Fortunately, local NGOs are working to improve this situation in the
Terai through both education and legal aid.  We met with the Jan
Jagaran Youth Club (JJYC) who run many programs in the Bara region,
including programs to encourage the education of girls and paralegal
training.  Paralegal training has been given to a group of village
women to enable them to solve conflicts within the village, avoiding
the cost of lawyer which is unaffordable to all except the most
wealthy of villagers. In fact the system is supported by the local
legal community with many lawyers and barristers providing support and
advice to the paralegals pro bono.  Many people are unaware of their
basic rights, and the countries laws. This training is slowly helping
to improve this situation.  In a recent witchcraft case we were shown,
the victim had been accused of Bokshi by a village rival and
subsequently punished. The victim approached her village paralegal for
help. The paralegal sought advice from local barristers (the woman who
had accused the victim had bribed the local policemen, the victims
only previous avenue of help). With the help of the entire group of
paralegals and support of the local legal community a large village
meeting was called with both women having their say in the open air.
The victim was able to clear her name in front of the entire village
and the accuser was ordered to pay a hefty fine to the victim. This
did not fully please the victim who demanded an eye for an eye but the
paralegals were able to inform her that she would be the one breaking
the law in that case and the matter was resolved.
This shows how deeply rooted cultrual beliefs are affecting the
devolepment of poor, rural areas of Nepal. The path to resolving these
issues will be a long one but with local groups like JJYC and CDRA
doing good grassroots work we are moving in the right direction.

Thursday, September 8, 2011

Uterus Prolapse

One of the biggest health issues facing Nepali women is Uterine Prolapse.  This is when the uterus starts to fall out of the body - its comes in various degrees and is shockingly common in Nepal.  I'd never even heard of it prior to coming to Nepal - but now I hear about it almost every day!!
First or second degree prolapse can be treated through rubber rings inserted into the pelvis to hold the uterus in place, and pelvic floor exercies.  Third degree prolapse is the most serious, this is when the uterus falls out of the pelvis and hangs like a tennis ball out of the body.  Surgery is required at this stage.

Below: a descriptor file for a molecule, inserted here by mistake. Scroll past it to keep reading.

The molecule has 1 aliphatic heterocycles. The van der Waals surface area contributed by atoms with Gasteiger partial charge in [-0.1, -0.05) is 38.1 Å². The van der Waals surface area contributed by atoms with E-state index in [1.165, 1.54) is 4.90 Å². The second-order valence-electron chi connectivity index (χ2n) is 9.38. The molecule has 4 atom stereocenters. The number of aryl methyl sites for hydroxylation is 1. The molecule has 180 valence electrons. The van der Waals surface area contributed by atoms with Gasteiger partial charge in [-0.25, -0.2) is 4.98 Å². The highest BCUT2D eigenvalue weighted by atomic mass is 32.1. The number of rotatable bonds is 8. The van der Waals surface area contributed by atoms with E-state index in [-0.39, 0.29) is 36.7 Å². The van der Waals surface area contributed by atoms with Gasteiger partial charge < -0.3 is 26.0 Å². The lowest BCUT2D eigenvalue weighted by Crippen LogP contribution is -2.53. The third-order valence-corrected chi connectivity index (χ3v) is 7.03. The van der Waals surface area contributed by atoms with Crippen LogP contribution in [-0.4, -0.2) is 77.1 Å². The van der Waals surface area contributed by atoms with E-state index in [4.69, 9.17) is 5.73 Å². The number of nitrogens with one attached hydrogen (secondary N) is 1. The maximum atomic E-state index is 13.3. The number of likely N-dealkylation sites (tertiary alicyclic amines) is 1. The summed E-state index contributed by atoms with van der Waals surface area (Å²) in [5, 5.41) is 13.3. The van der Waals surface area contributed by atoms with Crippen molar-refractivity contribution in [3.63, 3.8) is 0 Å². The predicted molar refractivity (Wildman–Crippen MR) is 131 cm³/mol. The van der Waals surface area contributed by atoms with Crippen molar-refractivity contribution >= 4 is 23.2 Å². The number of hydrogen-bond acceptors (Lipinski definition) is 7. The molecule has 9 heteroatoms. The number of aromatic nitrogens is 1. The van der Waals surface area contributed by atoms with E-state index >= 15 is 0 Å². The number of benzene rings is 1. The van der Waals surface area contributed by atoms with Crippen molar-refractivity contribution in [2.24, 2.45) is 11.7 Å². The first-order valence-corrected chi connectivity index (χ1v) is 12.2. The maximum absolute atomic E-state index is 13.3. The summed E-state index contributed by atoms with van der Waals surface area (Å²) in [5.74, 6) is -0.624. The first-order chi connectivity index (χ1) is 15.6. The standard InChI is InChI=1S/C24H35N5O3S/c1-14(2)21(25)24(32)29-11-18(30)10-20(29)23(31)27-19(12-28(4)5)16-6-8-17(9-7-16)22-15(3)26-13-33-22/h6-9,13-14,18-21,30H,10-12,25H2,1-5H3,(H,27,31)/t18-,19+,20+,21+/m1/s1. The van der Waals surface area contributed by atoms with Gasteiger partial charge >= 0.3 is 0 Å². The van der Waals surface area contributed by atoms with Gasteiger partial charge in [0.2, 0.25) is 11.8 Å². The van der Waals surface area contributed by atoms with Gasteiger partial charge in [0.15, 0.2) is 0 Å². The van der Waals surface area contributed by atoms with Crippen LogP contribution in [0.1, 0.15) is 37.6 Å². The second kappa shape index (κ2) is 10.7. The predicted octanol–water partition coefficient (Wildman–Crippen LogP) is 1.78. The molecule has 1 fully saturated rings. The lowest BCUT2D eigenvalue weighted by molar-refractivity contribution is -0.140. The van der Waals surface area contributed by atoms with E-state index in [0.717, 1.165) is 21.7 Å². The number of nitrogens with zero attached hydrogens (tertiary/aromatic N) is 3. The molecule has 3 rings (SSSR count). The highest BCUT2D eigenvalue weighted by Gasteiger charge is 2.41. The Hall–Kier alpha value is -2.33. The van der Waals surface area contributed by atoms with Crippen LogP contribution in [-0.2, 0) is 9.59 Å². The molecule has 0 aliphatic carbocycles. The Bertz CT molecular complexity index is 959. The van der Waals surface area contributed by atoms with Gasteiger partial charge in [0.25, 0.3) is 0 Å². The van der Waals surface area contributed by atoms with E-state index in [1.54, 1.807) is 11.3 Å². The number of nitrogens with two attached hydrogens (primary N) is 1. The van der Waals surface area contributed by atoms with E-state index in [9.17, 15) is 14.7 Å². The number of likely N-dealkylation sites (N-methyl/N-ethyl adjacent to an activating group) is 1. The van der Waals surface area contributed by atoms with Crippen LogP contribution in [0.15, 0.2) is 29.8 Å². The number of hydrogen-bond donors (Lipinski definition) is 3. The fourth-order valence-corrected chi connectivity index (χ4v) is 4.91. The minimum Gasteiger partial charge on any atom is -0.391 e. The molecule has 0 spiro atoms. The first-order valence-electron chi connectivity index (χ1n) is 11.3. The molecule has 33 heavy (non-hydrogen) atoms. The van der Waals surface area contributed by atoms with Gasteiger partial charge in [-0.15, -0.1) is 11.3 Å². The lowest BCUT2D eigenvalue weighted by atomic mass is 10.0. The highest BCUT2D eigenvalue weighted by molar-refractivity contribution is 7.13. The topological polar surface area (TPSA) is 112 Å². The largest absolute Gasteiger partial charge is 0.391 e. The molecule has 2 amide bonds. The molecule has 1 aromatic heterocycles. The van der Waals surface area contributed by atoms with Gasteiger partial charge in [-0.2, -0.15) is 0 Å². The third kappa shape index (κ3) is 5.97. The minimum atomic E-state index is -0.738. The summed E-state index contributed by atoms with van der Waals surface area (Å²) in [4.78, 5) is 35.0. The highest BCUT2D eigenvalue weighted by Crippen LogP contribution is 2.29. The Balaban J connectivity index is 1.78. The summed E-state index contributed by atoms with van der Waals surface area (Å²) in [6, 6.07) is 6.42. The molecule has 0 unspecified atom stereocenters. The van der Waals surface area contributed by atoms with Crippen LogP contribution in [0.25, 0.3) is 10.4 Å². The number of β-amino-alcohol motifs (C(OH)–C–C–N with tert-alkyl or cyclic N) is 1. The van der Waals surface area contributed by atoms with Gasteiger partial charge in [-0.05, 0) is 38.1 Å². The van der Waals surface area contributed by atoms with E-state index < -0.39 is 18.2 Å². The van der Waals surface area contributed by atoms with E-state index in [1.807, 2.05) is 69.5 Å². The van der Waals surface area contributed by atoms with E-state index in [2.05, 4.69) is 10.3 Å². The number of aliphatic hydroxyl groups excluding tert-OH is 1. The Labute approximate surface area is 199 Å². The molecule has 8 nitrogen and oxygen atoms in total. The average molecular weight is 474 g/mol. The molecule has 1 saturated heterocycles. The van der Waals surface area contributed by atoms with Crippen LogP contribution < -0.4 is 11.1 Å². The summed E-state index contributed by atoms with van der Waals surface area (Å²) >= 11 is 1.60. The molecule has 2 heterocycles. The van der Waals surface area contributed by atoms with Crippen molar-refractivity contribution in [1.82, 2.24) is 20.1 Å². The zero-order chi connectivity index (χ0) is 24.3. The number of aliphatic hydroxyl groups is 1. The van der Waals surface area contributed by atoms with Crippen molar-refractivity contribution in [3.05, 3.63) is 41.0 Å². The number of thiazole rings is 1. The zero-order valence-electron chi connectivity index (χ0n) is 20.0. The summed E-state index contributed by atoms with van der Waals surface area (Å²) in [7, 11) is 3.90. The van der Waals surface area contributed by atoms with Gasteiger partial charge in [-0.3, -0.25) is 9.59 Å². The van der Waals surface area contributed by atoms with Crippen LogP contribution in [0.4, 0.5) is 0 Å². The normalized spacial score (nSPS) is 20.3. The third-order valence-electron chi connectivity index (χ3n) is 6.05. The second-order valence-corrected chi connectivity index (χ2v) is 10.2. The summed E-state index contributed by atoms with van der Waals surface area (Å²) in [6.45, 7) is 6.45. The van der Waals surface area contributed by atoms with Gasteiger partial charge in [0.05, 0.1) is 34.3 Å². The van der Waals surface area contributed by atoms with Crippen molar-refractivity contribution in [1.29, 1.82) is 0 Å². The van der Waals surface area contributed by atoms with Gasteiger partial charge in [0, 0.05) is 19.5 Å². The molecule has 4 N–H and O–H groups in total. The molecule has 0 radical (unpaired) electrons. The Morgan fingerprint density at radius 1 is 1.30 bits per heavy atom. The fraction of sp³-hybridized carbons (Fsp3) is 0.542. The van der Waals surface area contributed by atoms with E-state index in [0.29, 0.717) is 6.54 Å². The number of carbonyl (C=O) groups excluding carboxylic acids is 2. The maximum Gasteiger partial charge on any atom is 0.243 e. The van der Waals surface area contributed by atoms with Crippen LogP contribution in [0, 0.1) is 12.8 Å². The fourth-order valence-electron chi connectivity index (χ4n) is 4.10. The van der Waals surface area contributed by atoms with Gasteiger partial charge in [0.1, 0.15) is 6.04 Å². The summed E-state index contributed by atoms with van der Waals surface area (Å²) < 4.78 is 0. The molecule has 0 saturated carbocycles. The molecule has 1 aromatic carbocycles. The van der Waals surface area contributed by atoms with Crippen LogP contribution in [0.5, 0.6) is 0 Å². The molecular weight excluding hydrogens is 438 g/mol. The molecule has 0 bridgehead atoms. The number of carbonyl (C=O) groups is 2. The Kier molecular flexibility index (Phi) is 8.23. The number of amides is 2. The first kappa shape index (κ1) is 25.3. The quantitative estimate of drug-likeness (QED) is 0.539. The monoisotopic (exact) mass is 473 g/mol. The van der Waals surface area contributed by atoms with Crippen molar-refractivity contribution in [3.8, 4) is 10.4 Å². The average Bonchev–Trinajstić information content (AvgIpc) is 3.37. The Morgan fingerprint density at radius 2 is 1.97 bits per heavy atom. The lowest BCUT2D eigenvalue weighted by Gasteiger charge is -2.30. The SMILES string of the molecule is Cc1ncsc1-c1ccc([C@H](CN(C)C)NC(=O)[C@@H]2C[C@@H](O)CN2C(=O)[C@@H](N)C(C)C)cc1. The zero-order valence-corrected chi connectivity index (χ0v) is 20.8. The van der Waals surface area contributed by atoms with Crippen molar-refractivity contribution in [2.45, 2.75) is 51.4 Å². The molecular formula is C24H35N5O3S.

The health camps are important for identifying women suffering from uterine prolapse so they can be referred for free treatment in a hospital.  The most difficult thing to comprehend is that many of the women suffering from uterus prolapse have been living with it for years (we have heard cases of women living with it for 17+ years).  From the outside you cannot tell, the women hide their pain so well. 
55 women have been identified and treated as a result of the 16 health camps.  7 were identified at the health camp in Jhapa. An additional 15 women have been identified by Bijea, the nurse working in remote western Nepal.  Thanks to Rotary support these women have all been able to have treatment.  The surgery, along with travel, food and accomodation costs for the women is only approx. $US 500 per person.  Unfortunately this is not affordable or accessible for the women, and it is only through the health camps that many realise help is available. Sadly some women refuse the treatment as it is impossible for them to take the time off after the surgery to recover, or they do not have anyone to support them during this time. This was the case for one of the women identified in Jhapa. All she requested was some painkillers - and to think of the times we complain of a headache!

One of the women suffering from 3rd degree prolapse - shes lived with this for around 10 years!

It is estimated that more than one in ten women of reproductive age in Nepal is suffering from 3rd degree prolapse.  Uterine prolapse is caused by many factors, including early and frequent pregancies, home births, resuming heavy workloads straight after giving birth, and poor nutrition. Many husbands will leave their wives in this condition as they can no longer engage in sexual activity.

Women in waiting room

Examination area